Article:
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Synthetic Biology

Engineered brewer’s yeast make potential cancer drug

Process eases production of noscapine, naturally made by opium poppies, and analogs

by Stu Borman
April 5, 2018 | A version of this story appeared in Volume 96, Issue 15

Chemical line structure of noscapine.

Researchers have engineered into yeast an unusually complex biosynthetic pathway leading to the potential cancer drug noscapine and a noscapine precursor that can be used to make drug analogs.

Noscapine has been used as a cough medicine since the 1960s. Preclinical trials suggest it also kills cancer with relatively mild side effects. But it is obtained from poppy plants, which have to be protected because they also produce controlled substances like morphine. Chemical syntheses of noscapine require too many steps to be practical commercially.

To provide a better source, Christina D. Smolke of Stanford University and coworkers engineered yeast with a noscapine pathway that includes 25 plant, bacteria, and mammalian genes and six modified yeast genes (Proc. Natl. Acad. Sci. USA 2018, DOI: 10.1073/pnas.1721469115). Seven of the genes are for enzymes that must enter yeast endoplasmic reticulum membranes to fold and work properly, making them particularly challenging to engineer.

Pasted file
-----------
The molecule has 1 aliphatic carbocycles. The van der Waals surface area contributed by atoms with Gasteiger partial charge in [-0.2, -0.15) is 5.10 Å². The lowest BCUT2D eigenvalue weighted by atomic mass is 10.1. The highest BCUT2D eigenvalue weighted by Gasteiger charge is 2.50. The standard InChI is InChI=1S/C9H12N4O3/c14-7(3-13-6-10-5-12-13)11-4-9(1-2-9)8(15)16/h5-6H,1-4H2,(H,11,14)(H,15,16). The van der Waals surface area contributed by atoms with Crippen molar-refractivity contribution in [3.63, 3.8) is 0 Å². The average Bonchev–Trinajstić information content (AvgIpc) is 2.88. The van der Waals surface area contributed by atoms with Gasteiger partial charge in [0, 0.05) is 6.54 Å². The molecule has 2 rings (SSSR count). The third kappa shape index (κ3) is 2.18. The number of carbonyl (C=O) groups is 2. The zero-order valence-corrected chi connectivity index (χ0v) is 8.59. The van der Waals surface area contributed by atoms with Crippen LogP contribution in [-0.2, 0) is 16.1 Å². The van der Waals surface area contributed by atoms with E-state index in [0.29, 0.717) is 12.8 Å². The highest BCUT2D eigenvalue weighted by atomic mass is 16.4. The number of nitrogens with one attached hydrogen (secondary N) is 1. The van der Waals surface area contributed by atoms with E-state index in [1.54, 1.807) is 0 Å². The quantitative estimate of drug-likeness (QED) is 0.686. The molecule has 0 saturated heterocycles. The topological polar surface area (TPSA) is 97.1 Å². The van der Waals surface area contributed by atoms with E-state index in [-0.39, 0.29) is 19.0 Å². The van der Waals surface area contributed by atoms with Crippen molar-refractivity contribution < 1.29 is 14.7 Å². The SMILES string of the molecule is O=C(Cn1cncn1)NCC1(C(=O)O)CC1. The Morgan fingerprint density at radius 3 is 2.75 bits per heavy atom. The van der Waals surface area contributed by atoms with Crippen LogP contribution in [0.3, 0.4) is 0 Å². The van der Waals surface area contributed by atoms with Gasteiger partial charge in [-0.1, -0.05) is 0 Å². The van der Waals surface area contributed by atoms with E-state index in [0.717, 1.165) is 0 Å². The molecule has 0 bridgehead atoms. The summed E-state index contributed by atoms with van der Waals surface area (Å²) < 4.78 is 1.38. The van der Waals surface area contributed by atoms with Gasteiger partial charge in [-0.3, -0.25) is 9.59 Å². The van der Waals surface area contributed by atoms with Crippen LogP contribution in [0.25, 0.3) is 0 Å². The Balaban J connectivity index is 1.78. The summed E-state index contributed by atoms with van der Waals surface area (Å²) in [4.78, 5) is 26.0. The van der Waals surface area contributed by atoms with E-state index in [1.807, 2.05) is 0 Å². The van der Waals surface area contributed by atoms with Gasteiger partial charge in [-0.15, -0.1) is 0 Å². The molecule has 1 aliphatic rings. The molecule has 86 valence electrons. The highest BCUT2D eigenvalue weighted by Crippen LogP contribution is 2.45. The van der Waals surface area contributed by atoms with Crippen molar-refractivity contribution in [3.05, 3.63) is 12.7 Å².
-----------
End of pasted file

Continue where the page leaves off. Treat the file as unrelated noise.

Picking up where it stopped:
Commercializing the yeast process would require a two to three order-of-magnitude boost in noscapine output, but the researchers believe they can improve output 100-fold just by moving the system from lab flasks to large-scale bioreactors.

The yeast normally feed on glucose, but feeding them tyrosine derivatives instead yielded derivatives of reticuline, a noscapine precursor. Jens Nielsen of Chalmers University of Technology says that the reticuline capability opens opportunities for “many new compounds that may have interesting pharma applications.”

Stanford has patented the yeast, and Antheia, a company Smolke cofounded, has licensed the technology.


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